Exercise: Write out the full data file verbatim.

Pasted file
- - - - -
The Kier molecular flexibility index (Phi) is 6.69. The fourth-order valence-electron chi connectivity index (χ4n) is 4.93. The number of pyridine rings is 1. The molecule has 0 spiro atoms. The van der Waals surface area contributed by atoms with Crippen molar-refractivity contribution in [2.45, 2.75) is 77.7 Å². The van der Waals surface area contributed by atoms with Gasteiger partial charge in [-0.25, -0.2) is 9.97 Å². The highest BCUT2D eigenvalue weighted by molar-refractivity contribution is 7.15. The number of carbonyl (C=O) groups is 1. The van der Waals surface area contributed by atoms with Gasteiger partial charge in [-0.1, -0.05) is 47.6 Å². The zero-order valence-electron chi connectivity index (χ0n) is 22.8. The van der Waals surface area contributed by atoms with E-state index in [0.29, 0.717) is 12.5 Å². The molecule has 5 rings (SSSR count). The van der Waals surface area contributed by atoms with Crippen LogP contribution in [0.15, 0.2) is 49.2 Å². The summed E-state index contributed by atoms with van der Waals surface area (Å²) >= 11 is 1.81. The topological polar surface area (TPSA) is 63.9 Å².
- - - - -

The Kier molecular flexibility index (Phi) is 6.69. The fourth-order valence-electron chi connectivity index (χ4n) is 4.93. The number of pyridine rings is 1. The molecule has 0 spiro atoms. The van der Waals surface area contributed by atoms with Crippen molar-refractivity contribution in [2.45, 2.75) is 77.7 Å². The van der Waals surface area contributed by atoms with Gasteiger partial charge in [-0.25, -0.2) is 9.97 Å². The highest BCUT2D eigenvalue weighted by molar-refractivity contribution is 7.15. The number of carbonyl (C=O) groups is 1. The van der Waals surface area contributed by atoms with Gasteiger partial charge in [-0.1, -0.05) is 47.6 Å². The zero-order valence-electron chi connectivity index (χ0n) is 22.8. The van der Waals surface area contributed by atoms with E-state index in [0.29, 0.717) is 12.5 Å². The molecule has 5 rings (SSSR count). The van der Waals surface area contributed by atoms with Crippen LogP contribution in [0.15, 0.2) is 49.2 Å². The summed E-state index contributed by atoms with van der Waals surface area (Å²) >= 11 is 1.81. The topological polar surface area (TPSA) is 63.9 Å².